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Update on Dec 01, 2016:

Oracle has provided a solution for the "Dirty COW" (CVE-2016-5195) on Exadata - which is delivered as a complete patch 12.1.2.3.3.161109

It is important to apply 12.1.2.3.3 with the 161109 build date as there were earlier build dates for this release and they do not resolve the "Dirty COW" vulnerability.

 

Exadata 12.1.2.3.3 release and patch (24441458) (Doc ID 2181366.1)

 

VersionPatch

Notes

See Note 1270094.1 for additional fixes that address critical issues.

12.1.2.3.3Patch 24441458 - Storage server and InfiniBand switch software (12.1.2.3.3.161109)
Patch 24669306 - Database server bare metal / domU ULN exadata_dbserver_12.1.2.3.3_x86_64_base OL6 channel ISO image (12.1.2.3.3.161109)
Patch 24669307 - Database server dom0 ULN exadata_dbserver_dom0_12.1.2.3.3_x86_64_base OVM3 channel ISO image (12.1.2.3.3.161109)

Recommended

Supplemental README Note 2181366.1

12.1.2.3.3 was updated from 12.1.2.3.3.161013 to 12.1.2.3.3.161109 to include important fixes.  See the fix list in patch 24441458 for details.

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Original article below

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Since almost all Exadata, Exalogic and ZDLRA machines in the  world are running on Oracle Linux they could be vulnerable to the CVE-2016-5195 which exploits access elevation during Copy On Write operations - hence the Dirty COW nickname.

 

This vulnerability became widely known in mid-October 2016 and according to the sources like Risk Assessment | Ars Technica UK  the current state of the appropriate patch development is as following:

"The underlying bug was patched this week by the maintainers of the official Linux kernel. Downstream distributors are in the process of releasing updates that incorporate the fix. Red Hat has classified the vulnerability as "important.""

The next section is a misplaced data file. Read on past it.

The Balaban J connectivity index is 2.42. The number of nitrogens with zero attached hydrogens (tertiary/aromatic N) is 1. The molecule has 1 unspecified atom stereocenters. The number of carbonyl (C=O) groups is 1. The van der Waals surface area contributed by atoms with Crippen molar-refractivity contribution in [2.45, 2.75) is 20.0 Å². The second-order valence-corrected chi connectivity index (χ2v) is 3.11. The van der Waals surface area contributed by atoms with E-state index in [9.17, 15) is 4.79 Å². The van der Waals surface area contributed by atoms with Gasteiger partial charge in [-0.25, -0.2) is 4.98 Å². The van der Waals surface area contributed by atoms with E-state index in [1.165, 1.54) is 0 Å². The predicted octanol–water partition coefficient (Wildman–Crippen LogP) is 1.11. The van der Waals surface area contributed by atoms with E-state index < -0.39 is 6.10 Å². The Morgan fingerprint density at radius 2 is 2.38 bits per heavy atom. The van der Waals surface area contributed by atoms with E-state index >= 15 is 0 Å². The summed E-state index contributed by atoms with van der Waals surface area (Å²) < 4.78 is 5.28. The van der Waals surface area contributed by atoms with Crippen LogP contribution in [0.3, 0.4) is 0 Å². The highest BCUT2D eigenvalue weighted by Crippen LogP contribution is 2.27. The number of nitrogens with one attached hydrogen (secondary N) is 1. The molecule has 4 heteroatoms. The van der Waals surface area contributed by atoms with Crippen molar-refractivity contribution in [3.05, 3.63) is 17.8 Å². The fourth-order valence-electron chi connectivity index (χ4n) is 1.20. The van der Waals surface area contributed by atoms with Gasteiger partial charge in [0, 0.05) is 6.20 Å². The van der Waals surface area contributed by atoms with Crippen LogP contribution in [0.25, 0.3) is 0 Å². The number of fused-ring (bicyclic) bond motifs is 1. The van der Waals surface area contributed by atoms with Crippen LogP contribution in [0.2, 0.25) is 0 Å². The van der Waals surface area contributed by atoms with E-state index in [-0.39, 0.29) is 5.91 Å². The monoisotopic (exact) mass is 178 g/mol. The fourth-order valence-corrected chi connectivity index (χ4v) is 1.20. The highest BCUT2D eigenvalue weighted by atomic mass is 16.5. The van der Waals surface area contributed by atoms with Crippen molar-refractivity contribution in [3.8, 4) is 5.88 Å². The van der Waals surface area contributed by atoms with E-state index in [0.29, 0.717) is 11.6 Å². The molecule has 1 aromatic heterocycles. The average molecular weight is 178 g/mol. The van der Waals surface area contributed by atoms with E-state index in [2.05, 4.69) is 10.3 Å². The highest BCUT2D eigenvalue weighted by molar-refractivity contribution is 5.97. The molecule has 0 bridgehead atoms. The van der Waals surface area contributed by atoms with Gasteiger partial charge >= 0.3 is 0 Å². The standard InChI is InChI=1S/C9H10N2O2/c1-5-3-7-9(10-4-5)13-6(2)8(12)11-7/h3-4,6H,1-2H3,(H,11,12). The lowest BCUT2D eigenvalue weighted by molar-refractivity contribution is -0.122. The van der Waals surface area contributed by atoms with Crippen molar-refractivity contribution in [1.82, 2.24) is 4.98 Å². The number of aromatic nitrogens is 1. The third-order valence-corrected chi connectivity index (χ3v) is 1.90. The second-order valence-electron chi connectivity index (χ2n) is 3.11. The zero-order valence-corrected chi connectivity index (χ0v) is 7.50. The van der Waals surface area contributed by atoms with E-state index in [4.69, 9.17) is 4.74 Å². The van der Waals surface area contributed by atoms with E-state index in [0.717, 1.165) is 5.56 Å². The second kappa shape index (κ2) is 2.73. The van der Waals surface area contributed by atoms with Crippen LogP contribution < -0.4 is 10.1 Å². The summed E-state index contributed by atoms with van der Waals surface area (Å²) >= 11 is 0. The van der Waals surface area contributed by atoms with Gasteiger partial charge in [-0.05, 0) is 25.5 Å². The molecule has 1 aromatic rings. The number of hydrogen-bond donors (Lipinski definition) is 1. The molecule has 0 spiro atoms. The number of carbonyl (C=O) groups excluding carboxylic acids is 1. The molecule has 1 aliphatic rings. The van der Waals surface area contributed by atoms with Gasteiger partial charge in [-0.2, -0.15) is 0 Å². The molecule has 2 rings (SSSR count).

The dangers of this vulnerability is also described on Risk Assessment | Ars Technica UK  as following

"As their names describe, privilege-escalation or privilege-elevation vulnerabilities allow attackers with only limited access to a targeted computer to gain much greater control. The exploits can be used against Web hosting providers that provide shell access, so that one customer can attack other customers or even service administrators. Privilege-escalation exploits can also be combined with attacks that target other vulnerabilities. A SQL injection weakness in a website, for instance, often allows attackers to run malicious code only as an untrusted user. Combined with an escalation exploit, however, such attacks can often achieve highly coveted root status."

 

Oracle has already categorized this vulnerability as of October 21, 2016 and RPMs that include the fix for this CVE have been released as well.

Please refer to this page to get up to the minute update (and the patched RPMs) for this vulnerability linux.oracle.com | CVE-2016-5195

Depending on your Exadata bundle patch level the Oracle Linux kernel version would either 6 (hopefully ) or 5, so please look for the appropriate errata links on the page above.

 

Update on 10/27:

The main page that tracks this vulnerability linux.oracle.com | CVE-2016-5195 is getting more updates pretty much daily now.

Updated RPMs that are mentioned there you could be found at https://oss.oracle.com/sources/  under the Oracle 5 or Oracle 6 links.

 

Additionally, for the current Exadata, Exalogic and ZDLRA patch levels , which assumes OEL 6, the following MOS document could be used as wellff

 

Oracle Linux 6: Reference Index of Security Vulnerability Bug fixes, CVE IDs and Oracle Linux Errata (Doc ID 2112930.1)

...

Customers may find status of fixes for CVEs for Oracle Linux through our Unbreakable Linux Network (ULN). Please refer to Oracle Support Document 1593465.1 "Unbreakable Linux Network (ULN) Administrative Features for Errata and CVEs"

This listing is sorted by the date of publication by Oracle.

 

 

Errata Date Component CVE ID Errata
25-Oct-2016Kernel-2.6.32CVE-2016-5195 (dirty COW)ELSA-2016-2105
21-Oct-2016Kernel-UEK-2.6.39CVE-2016-5195 (dirty COW)ELSA-2016-3634
21-Oct-2016Kernel-UEK-3.8.13CVE-2016-5195 (dirty COW)ELSA-2016-3633
21-Oct-2016Kernel-UEK-4.1.12CVE-2016-5195 (dirty COW)ELSA-2016-3632

...

There has been one well known and widely used security feature that was not available on Exadata, at least not until earlier in 2016.